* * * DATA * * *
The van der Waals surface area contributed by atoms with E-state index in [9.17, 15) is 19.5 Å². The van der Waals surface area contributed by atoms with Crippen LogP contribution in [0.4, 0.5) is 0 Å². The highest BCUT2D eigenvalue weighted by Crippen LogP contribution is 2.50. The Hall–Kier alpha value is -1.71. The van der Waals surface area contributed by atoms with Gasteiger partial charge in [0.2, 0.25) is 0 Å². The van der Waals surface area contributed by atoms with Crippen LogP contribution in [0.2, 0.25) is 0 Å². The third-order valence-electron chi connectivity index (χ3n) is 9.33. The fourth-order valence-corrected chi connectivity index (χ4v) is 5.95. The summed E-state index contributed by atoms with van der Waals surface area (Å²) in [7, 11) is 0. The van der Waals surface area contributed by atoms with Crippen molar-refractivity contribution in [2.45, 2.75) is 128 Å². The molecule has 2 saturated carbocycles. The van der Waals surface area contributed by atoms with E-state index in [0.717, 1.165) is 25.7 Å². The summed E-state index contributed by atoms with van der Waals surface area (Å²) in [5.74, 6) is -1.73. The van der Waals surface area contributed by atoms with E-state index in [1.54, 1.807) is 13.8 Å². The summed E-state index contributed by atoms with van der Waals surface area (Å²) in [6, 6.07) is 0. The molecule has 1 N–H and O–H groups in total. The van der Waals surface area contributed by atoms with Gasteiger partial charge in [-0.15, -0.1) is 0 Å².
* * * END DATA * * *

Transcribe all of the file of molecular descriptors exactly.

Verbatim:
The van der Waals surface area contributed by atoms with E-state index in [9.17, 15) is 19.5 Å². The van der Waals surface area contributed by atoms with Crippen LogP contribution in [0.4, 0.5) is 0 Å². The highest BCUT2D eigenvalue weighted by Crippen LogP contribution is 2.50. The Hall–Kier alpha value is -1.71. The van der Waals surface area contributed by atoms with Gasteiger partial charge in [0.2, 0.25) is 0 Å². The van der Waals surface area contributed by atoms with Crippen LogP contribution in [0.2, 0.25) is 0 Å². The third-order valence-electron chi connectivity index (χ3n) is 9.33. The fourth-order valence-corrected chi connectivity index (χ4v) is 5.95. The summed E-state index contributed by atoms with van der Waals surface area (Å²) in [7, 11) is 0. The van der Waals surface area contributed by atoms with Crippen molar-refractivity contribution in [2.45, 2.75) is 128 Å². The molecule has 2 saturated carbocycles. The van der Waals surface area contributed by atoms with E-state index in [0.717, 1.165) is 25.7 Å². The summed E-state index contributed by atoms with van der Waals surface area (Å²) in [5.74, 6) is -1.73. The van der Waals surface area contributed by atoms with E-state index in [1.54, 1.807) is 13.8 Å². The summed E-state index contributed by atoms with van der Waals surface area (Å²) in [6, 6.07) is 0. The molecule has 1 N–H and O–H groups in total. The van der Waals surface area contributed by atoms with Gasteiger partial charge in [-0.15, -0.1) is 0 Å².